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Book review: The Thin House, by Jake Nickens

. tata.lifepages | Gifted | YA fantasy |

Rating: 4 out of 5.

I don’t think I’ve ever felt pages fly in my hands so much as I did while reading The Thin House. It was such an easy and fun read, that I couldn’t make myself put it down until it was finished. At first I had thought because of the age of the main character (I believe it was 11 years old) that it was going to be a middle grade fantasy or a light YA fantasy, but I was mistaken. The story was divided into these detailed segments that introduce you to a certain “monster” of the Thin House and with each segment Finn’s character was developed and a hidden life lesson was presented to the reader. I was astounded by Finn’s maturity for a child, he frequently talks and thinks in what appears to be an elaborate and wise manner. However, I only really noticed that this novel was much more mature and intense than what I thought it would be by the mention of adult topics in certain segments, such as abuse, death and suicide. A trigger warning could probably be introduced at the start of the book.

From all the diverse characters introduced, my favorite was Chester. I just found that cuddly little jackalope adorable and I love how protective he was of Finn. I was also delightfully intrigued by a certain ‘happening’ that occurs when Chester is given something he had been craving throughout the entire novel. I hope to find mentions of this circumstance in the subsequent books of the series. I also felt immediately connected to Eden, I loved the scenes where she appeared and the story got even better after she was introduced.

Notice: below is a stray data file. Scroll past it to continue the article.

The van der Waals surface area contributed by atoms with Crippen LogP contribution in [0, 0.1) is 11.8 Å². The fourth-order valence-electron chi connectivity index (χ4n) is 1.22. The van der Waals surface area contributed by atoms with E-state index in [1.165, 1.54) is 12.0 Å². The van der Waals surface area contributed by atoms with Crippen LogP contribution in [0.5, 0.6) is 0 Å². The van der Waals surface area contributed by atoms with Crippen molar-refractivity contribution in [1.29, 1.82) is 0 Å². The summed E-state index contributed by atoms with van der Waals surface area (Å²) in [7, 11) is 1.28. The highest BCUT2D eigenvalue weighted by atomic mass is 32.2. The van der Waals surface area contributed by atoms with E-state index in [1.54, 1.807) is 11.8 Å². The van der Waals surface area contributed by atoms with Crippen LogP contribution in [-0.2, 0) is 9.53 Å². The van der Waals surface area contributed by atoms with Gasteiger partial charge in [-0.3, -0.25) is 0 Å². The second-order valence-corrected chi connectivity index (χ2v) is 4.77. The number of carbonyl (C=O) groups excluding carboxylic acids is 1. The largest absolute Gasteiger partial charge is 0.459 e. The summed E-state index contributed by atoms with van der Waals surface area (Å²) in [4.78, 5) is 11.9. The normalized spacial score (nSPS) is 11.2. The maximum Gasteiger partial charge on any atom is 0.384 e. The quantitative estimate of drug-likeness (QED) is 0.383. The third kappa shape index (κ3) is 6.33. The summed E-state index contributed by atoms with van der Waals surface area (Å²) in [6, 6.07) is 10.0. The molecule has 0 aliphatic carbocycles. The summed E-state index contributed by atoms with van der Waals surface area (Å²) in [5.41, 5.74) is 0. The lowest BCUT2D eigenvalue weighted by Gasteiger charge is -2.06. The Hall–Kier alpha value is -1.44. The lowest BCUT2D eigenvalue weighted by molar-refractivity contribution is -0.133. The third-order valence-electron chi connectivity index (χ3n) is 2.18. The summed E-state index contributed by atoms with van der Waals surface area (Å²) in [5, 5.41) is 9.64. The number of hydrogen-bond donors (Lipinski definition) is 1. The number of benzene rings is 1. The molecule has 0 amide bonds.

photo at @tata.lifepages

Even though the story is divided into segments for the unique monsters, it has an underlying plot that keeps the reader interested about multiple aspects that unfold as the story progresses such as: the grandparents background, why Finn’s mom doesn’t visit the place and whats behind that creepy grandfather clock? I love it how the author connects events at the end of the book to small hints given throughout the story, so that the reader has that delightful nostalgic moment where he remembers that hint and goes “Ahhhh, that’s why!”. The novel is beautifully written, each monster is described so well that I had a clear visual on my mind and I must say I was even a bit scared! It speaks of family, friendship, stories, grief, etc, making the reader ponder at each underlying lesson. I hope to read the second book in the series! You can check out more about the author and his books over at his website.

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